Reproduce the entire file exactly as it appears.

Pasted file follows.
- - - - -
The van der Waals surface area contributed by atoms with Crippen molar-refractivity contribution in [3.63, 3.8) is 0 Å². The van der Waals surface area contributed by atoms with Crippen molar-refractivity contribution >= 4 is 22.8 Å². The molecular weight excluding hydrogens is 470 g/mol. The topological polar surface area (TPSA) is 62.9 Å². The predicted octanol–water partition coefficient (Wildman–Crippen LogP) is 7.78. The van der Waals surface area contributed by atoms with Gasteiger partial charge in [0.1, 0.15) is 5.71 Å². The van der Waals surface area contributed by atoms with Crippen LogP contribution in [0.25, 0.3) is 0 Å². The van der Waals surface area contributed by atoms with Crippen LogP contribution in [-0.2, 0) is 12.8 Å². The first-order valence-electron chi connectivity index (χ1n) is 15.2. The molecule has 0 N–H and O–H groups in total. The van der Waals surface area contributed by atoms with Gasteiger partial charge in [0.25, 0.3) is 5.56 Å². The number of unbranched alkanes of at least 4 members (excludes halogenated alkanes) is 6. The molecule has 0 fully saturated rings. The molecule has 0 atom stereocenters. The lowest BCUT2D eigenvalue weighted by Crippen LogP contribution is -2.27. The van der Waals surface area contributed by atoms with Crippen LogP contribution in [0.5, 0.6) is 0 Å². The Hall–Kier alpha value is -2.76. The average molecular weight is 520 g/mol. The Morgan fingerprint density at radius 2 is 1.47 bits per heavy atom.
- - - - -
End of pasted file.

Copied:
The van der Waals surface area contributed by atoms with Crippen molar-refractivity contribution in [3.63, 3.8) is 0 Å². The van der Waals surface area contributed by atoms with Crippen molar-refractivity contribution >= 4 is 22.8 Å². The molecular weight excluding hydrogens is 470 g/mol. The topological polar surface area (TPSA) is 62.9 Å². The predicted octanol–water partition coefficient (Wildman–Crippen LogP) is 7.78. The van der Waals surface area contributed by atoms with Gasteiger partial charge in [0.1, 0.15) is 5.71 Å². The van der Waals surface area contributed by atoms with Crippen LogP contribution in [0.25, 0.3) is 0 Å². The van der Waals surface area contributed by atoms with Crippen LogP contribution in [-0.2, 0) is 12.8 Å². The first-order valence-electron chi connectivity index (χ1n) is 15.2. The molecule has 0 N–H and O–H groups in total. The van der Waals surface area contributed by atoms with Gasteiger partial charge in [0.25, 0.3) is 5.56 Å². The number of unbranched alkanes of at least 4 members (excludes halogenated alkanes) is 6. The molecule has 0 fully saturated rings. The molecule has 0 atom stereocenters. The lowest BCUT2D eigenvalue weighted by Crippen LogP contribution is -2.27. The van der Waals surface area contributed by atoms with Crippen LogP contribution in [0.5, 0.6) is 0 Å². The Hall–Kier alpha value is -2.76. The average molecular weight is 520 g/mol. The Morgan fingerprint density at radius 2 is 1.47 bits per heavy atom.